Cartoon Creator destroys innocence

Brie Coder, Courier Staff

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We all have that one childhood cartoon that sticks with us. For some it’s educational cartoons like “Dora the Explorer.” But if you’re like me then your favorite cartoons growing up had off-color humor, wacky storylines, and two dysfunctional friends who never could find a solution to their problems. That cartoon was “The Ren & Stimpy Show.”

This show was about title characters Ren, an emotionally unstable Chihuahua, and Stimpy, a good-natured, dimwitted cat and their crazy adventures. It aired from 1991-1995 with five seasons, and 52 episodes. If you were old enough to remember watching it, then you’d know that it was one of the original cartoon shows on Nickelodeon along with “Doug” and “ Rugrats.”

Unfortunately like most shows, it had to come to an end. What made “The Ren & Stimpy Show” such a classic, was the fact that the show was intended to expand children’s minds and introduce them into the adult world. We all laughed when Ren was slapping Stimpy around, yet we didn’t understand why it was a bad thing to do in real life. We learned in time didn’t we?

The creator John Kricfalusi was a legend in the making, influencing shows that we have or are currently watching such as “Beavis and Butt-Head” and “South Park.” With how the world is now, we’d never think in a million years that our beloved cartoon creators would be accused of sexually assaulting children. In Kricfalusi’s case, his luck ran out on March 30, after being accused of making sexual advances to young girls during the prime of his career, making “The Ren & Stimpy Show.”

A recent story on BuzzFeed News, tells the shocking details of two women whose lives were ruined because of Kricfalusi’s advances towards them when they were teenagers. The first woman, Robin Byrd, told the outlet that when she was 13 years old she sent Kricfalusi a video about her ambition to create cartoon shows like he did. Byrd went on to say three years later after they first meet, things turned sexual.

At the age of 16, Byrd was given an invite to meet the cartoonist in Los Angeles and stay with him in his home. She said that he touched her private part through her pajamas. The incident continued and culminated when Kricfalusi again flew Byrd out to Los Angeles to have her intern at his studio Spumco. She then was working alongside him and was also his live in girlfriend. He was 25 years old at the time.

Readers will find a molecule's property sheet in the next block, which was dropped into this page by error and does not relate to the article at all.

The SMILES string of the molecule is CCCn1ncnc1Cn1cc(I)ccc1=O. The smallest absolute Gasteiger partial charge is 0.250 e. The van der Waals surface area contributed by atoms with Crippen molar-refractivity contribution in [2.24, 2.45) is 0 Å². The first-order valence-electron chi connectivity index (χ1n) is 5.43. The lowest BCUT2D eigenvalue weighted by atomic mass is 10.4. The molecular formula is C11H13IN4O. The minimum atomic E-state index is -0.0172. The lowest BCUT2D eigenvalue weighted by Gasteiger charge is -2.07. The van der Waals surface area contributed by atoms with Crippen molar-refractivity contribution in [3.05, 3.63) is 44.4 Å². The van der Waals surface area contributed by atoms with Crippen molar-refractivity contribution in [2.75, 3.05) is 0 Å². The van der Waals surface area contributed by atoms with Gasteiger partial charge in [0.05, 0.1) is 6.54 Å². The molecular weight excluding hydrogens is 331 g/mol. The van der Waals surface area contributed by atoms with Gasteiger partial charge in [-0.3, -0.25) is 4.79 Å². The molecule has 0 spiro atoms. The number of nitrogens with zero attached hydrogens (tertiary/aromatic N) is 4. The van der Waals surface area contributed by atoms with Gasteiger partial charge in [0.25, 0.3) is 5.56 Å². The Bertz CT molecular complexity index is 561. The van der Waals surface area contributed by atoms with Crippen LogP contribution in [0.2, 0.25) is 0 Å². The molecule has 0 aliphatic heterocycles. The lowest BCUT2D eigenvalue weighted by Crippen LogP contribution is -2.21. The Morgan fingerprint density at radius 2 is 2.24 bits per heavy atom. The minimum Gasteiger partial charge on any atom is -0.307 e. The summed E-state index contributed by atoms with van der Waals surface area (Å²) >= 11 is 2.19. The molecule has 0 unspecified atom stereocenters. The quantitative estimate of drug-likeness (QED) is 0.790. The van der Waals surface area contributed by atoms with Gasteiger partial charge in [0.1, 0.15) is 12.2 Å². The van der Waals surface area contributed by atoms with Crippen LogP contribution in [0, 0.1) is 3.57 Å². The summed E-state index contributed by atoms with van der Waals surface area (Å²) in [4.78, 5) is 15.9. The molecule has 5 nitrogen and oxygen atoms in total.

Byrd told BuzzFeed “He ruined a good bit of my childhood and my early adulthood. [He] gave me PTSD, and forced me to change careers, putting my life 10 years or more behind. He is an abuser in the way that he will pull you into a relationship with him and then tell you who to be and what he wants from you.”

The second woman to come out, Katie Rice, had a similar interest in becoming a cartoon artist and would talk to him on AOL when she was 14 years old. He went on to tell her in their messages that he was “crazy about her, and if he ever made her sexually aroused.”

When Rice began working for him in 2000 when she was 18 years old, she noticed that Kricfalusi had photographs of naked girls, one being of a 10-year-old child on his computer. She reported the images three times to the National Center for Missing and Exploited Children.

“I became a better artist by working for him, I’m not grateful for it. I wish I hadn’t. I wish I were a worse artist now and I didn’t have all this bulls—to deal with,” said Rice in an interview with BuzzFeed.

Kricfalusi’s lawyer stated to the same outlet that the cartoonist had struggled for many years with mental illness, which was eventually diagnosed in 2008. “To that point, for nearly three decades he had relied primarily on alcohol to self-medicate. Since that time he has worked feverishly on his mental health issues, and has been successful in stabilizing his life over the last decade. This achievement has allowed John the opportunity to grow and mature in ways he’d never had a chance at before.”

He also went on to say that Rice’s allegations of child pornography are not correct. No matter what excuses Kricfalusi is trying to use, it still does not justify his inappropriate behavior. It now dampens the mood to watch “The Ren & Stimpy Show,” which is unfortunate because that show gave young kids and adults, a good chuckle. Now it just gives us the heebie jeebies.

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